lalochezia lal·o·che·zi·a (lāl'ō-kē'zē-ə) n. Emotional relief gained by using indecent or vulgar language. (Dictionary.com)
“Shut up legs” is the tagline of Jens Voigt, one of my favorite pro riders. At 41 years old, he’s keeping up with kids that are half his age and destroying them on some of the most difficult terrain in the world. I watched him break away from the peloton last year in the U.S. Pro Tour and hold off the pack all the way to the finish line in one stage. This year he’s just as good and recently won the 5th stage of the Amgen Tour of California.
So, how does a rider of his age overcome the inherently painful demands of top level competition? One trick, according to Jens, is that he swears at himself, scolding his weaknesses and yelling things like, “Shut up legs!”
Lately, as I’ve stepped up my training in preparation for the Death Ride Tour, I’ve become introspective and have been analyzing my own training and performance as a way of searching out new methods of self-improvement in my running, swimming and especially biking. I’ve also been on the look out for ways to help my wife, Charla, improve her cycling so that we can start enjoying longer rides together.
One of the areas that has piqued my interest me is how we both overcome extreme fatigue and pain during workouts.
Over the past week, I’ve had a unique privilege in being able to train and race with Charla. We rode together for the first time in over 6 months on Wednesday, ran a pre-race workout on Friday and then ran the Leavenworth 5 Trails Half Marathon on Sunday. We rarely race together, so I enjoyed the opportunity to run the entire race by her side.
One thing that I’ve noticed about Charla is that when the going gets tough, her mouth gets dirty. She swears, she yells and she gets really, really angry. I used to get frustrated with her during harder workouts until I began to understand that her anger was just how she copes with the demands of prolonged effort. I’ve had to change the way I motivate and give encouragement when working with Char, both to keep her motivated and to avoid having shoes thrown in the general direction of my head.
During my own recent training rides and runs, I’ve experienced “the wall” with a great amount of trepidation. While increasing my cycling mileage, the lactic acid would build up in my legs, my muscles would become fatigued, my back and neck and hands hurt to grasp the handlebars, and then the saddle soreness started to settle in. I knew that I needed to finish these longer rides, to push what I was capable of to the level where I need to be for the Death Ride. When I felt like I was at my limit for pain tolerance, when I wasn’t sure if I could pedal another stroke without toppling over, I began talking to myself. I was encouraging at first, simple words to keep me moving along the road. But soon, it became angry. I yelled at my body, I swore at the road, anything to keep all my parts working together to attain one common goal; to finish.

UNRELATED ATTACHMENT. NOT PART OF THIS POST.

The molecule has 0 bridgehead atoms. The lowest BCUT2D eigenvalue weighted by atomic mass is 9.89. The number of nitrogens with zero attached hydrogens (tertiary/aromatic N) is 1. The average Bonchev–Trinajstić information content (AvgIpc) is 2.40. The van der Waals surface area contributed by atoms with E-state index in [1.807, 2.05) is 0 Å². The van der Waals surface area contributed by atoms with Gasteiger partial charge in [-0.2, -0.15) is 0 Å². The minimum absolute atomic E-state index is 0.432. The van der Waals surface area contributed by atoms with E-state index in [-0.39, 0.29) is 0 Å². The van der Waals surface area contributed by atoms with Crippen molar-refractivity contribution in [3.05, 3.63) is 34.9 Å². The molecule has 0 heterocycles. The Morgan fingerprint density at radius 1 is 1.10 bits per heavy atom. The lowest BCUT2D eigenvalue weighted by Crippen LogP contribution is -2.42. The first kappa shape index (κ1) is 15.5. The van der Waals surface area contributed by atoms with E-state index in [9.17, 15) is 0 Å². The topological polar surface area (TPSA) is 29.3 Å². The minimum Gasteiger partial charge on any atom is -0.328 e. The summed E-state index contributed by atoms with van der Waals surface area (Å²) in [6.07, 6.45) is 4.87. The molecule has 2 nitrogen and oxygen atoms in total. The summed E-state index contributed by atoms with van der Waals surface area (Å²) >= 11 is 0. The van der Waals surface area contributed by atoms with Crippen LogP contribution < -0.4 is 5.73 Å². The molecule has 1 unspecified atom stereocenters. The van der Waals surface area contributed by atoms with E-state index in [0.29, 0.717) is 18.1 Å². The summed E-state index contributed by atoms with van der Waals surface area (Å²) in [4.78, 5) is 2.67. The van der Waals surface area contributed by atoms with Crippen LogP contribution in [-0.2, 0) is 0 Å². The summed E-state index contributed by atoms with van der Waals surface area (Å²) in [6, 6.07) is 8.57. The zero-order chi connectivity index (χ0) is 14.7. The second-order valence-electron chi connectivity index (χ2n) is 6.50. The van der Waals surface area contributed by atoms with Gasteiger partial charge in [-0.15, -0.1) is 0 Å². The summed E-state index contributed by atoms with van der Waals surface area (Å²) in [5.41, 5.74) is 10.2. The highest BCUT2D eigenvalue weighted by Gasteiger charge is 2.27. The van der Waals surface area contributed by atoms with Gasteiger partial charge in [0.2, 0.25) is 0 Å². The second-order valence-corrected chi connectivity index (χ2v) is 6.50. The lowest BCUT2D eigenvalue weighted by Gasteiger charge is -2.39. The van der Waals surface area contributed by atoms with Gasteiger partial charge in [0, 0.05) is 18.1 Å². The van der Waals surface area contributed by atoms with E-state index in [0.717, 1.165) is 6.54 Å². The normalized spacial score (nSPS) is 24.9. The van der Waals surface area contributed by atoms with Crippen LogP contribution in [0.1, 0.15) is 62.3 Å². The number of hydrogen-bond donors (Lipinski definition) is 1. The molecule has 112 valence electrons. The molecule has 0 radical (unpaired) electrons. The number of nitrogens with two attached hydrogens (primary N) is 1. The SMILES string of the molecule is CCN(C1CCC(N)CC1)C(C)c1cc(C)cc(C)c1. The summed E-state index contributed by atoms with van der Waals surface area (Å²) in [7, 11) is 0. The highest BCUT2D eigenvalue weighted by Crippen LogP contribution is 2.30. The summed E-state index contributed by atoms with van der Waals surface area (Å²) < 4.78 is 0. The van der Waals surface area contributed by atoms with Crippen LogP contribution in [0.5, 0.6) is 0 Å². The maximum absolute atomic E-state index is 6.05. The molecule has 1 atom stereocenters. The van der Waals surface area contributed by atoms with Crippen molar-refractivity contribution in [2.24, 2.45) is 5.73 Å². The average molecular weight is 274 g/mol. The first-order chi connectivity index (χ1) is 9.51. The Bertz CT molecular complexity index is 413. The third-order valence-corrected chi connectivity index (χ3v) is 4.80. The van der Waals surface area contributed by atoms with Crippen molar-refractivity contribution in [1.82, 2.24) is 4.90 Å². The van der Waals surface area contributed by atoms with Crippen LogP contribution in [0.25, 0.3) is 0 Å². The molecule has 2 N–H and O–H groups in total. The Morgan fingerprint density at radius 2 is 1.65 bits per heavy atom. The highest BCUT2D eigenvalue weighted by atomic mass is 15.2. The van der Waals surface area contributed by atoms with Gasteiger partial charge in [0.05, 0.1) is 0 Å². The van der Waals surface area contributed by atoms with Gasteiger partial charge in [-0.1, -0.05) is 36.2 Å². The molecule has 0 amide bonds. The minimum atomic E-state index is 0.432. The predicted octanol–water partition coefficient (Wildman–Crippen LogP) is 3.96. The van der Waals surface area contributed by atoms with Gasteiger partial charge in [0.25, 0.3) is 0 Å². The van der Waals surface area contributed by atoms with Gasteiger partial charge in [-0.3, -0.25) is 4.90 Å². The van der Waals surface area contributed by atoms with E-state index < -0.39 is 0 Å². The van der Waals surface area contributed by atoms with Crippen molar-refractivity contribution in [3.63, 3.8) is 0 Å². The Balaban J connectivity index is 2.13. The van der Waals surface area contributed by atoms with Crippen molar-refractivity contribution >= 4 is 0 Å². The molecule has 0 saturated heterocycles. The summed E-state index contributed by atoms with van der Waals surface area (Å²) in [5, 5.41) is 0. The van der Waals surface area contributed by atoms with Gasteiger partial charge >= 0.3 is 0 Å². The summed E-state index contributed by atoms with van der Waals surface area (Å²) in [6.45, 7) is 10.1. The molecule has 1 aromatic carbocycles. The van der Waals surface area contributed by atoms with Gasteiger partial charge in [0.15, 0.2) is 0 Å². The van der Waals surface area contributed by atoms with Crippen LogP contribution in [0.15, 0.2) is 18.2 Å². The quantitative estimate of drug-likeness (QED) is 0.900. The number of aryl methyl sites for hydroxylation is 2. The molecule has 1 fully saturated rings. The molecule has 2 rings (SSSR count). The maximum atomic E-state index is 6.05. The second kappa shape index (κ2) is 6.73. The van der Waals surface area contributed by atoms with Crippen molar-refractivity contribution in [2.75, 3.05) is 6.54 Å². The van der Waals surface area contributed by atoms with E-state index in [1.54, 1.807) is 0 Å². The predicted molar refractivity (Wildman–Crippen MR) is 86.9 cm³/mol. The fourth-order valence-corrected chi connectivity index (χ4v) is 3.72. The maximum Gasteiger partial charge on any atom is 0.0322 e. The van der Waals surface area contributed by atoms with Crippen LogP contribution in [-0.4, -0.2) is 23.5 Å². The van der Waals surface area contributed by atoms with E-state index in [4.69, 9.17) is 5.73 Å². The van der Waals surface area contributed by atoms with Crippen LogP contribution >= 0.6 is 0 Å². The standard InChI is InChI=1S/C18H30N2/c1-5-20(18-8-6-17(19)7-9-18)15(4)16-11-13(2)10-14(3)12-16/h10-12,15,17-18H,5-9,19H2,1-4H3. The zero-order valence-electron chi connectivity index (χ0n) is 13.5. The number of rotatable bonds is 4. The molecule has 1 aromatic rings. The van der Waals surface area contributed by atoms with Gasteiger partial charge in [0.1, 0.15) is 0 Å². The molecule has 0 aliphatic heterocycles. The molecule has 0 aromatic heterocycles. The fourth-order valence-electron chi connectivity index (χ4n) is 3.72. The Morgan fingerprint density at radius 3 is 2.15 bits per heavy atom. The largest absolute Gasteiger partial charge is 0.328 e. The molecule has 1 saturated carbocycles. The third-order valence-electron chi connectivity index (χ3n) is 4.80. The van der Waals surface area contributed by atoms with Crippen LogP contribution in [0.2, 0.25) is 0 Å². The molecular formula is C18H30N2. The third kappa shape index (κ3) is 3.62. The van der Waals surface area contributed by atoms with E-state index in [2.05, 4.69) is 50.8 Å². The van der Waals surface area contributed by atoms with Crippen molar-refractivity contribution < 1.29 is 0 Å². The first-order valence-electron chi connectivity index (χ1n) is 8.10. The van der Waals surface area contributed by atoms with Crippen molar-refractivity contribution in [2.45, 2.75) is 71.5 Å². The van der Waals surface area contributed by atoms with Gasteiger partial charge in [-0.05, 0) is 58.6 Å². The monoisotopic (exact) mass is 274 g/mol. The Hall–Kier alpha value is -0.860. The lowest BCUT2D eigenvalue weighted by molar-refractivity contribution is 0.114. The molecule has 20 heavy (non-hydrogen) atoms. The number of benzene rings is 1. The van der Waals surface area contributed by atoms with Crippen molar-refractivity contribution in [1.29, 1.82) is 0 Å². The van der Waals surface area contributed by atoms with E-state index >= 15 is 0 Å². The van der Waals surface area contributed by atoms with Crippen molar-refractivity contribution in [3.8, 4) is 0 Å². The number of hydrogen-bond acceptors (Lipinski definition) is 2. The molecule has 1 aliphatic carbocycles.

And you know what? It worked.
I finished my long rides. I climbed the steep hills.
During last week’s training ride with Charla, about 12 miles from the finish, we ran into a solid 15 mph headwind. Normally, that wouldn’t have been much of a challenge, but Charla hadn’t been training with me in the hills and the wind. She swore, she cursed, she ranted and raved, and when I looked behind me less than a mile from home, there she was, still hammering away.
A week later, I looked to my side during the 5 Trails HalfMarathon to where Charla ran, panting, swearing. She was suffering from a debilitating cold and possible sinus infection, but was out there to finish the race, no matter the obstacles. We crossed the finish line together, and I can attest that she ran every hill hard and left a trail of tears behind her where other runners were giving up and walking along the course.
You can call it “hitting the wall” or “bonking”, but it’s all pretty much the same thing. Every athlete, professional and amateur, weekend warrior or Olympic competitor, experiences and strives to overcome it in a different manner.
I’m sure there’s a psychologist or other brain wizard that could explain in detail how the yelling and swearing affects chemicals in the brain which in turn react with other parts of the body and lead to increased output during stress and adrenaline release, etc. All I know is that I’m going to keep yelling at myself until I reach the top of the hill or cross the finish line.
Ear muffs, kids! This might get ugly.
|Hitting the finish line with Charla.|